Tax loopholes favoring Big Tech need to be closed, but not at the cost of opening new ones. Global tax reform is bringing the conflicted incentives of post-Brexit Britain out into the open.
When the Biden administration took the unprecedented step earlier
this year of floating a global minimum business tax rate of 21%, U.K.
Chancellor of the Exchequer Rishi Sunak and his team took a dim view.
The Brits saw the rate as too high — despite Sunak’s own plans to lift
U.K. corporation tax to 25% — and not geared toward getting tech firms
such as Amazon.com Inc. to pay their fair share around the world.
Now that the G-7 has agreed to a 15% minimum rate
and a new tax on multinational profits that gives countries a crack at
collecting more, Sunak’s team still isn’t happy, according to the
Financial Times. They want an exemption for financial services,
including global banks with their head offices in London such as HSBC
Holdings Plc. The U.K. will keep pushing its case as talks move to the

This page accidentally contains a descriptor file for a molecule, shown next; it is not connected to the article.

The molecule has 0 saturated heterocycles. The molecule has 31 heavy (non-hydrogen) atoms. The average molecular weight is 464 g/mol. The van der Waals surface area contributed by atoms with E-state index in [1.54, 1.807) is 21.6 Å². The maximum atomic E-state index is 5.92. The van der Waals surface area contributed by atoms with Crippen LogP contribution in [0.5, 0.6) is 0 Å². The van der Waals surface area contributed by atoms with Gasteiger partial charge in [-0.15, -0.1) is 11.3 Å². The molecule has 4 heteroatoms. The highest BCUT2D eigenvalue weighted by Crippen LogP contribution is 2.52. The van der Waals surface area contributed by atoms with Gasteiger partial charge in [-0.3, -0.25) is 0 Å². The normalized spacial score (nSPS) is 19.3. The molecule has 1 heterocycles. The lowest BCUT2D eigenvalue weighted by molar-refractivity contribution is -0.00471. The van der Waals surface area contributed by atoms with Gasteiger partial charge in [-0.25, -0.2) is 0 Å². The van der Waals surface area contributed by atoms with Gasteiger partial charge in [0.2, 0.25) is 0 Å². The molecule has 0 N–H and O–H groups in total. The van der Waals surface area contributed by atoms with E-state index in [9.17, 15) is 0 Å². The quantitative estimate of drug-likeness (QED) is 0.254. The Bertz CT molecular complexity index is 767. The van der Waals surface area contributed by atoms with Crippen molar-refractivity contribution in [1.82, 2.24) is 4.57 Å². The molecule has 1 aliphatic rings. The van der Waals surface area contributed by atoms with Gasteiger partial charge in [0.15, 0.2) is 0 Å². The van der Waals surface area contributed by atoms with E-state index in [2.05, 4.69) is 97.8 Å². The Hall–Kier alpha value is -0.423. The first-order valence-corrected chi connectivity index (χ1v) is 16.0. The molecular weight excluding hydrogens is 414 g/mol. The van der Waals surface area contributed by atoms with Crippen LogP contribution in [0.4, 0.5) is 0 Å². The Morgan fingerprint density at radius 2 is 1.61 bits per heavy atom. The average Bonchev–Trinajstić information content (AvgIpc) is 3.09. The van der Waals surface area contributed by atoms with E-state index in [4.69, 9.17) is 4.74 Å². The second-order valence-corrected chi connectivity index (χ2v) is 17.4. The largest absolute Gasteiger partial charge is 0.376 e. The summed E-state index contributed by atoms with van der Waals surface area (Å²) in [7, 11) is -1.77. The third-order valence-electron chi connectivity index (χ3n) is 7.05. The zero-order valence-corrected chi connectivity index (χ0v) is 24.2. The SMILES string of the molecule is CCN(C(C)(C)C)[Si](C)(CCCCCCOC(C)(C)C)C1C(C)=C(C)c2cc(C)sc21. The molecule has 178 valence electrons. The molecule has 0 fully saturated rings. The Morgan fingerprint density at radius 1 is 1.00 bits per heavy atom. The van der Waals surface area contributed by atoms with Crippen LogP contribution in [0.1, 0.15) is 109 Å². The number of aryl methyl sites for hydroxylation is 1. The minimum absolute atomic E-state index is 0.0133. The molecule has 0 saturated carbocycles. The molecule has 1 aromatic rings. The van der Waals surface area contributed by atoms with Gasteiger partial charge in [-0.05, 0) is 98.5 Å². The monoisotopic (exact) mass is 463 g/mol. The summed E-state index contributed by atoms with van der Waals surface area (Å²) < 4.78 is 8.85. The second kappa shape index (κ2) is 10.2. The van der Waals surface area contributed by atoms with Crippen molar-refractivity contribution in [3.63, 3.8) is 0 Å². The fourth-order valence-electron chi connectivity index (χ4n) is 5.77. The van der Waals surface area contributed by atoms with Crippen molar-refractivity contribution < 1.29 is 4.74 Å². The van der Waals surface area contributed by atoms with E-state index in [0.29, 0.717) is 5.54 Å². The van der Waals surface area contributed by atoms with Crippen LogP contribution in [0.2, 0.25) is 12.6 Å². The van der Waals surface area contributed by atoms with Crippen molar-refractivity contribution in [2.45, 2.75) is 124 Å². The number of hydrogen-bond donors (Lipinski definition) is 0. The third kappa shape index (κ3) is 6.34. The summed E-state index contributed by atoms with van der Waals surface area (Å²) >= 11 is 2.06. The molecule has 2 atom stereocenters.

Banks weren’t intended to be the primary target
of reforms designed to bring the global tax system into the digital age.
Under earlier proposals, finance, along with airlines, energy companies
and other industries, was supposed to be exempt, according to a French
parliamentary report. On that basis, you could argue the U.K. might be
trying to pull the bedcovers back a little from the Biden
However this mixture of resistance and
contradiction — or “evasion and sophistry,” as some tax campaigners have
put it — is becoming a habit for the U.K. It’s not going to help
build consensus around this tax deal beyond the G-7.
The specific worry here is less the existing tax
rate of City of London firms — 19 out of 20 top Western European and
U.S. financial companies paid an effective tax rate of above 15% in
2019, according to Bloomberg News — more who gets to tax
them. By reallocating taxable profits to better align with where value
is created, the U.K. could lose a slice of tax revenue....
more at Bloomberg
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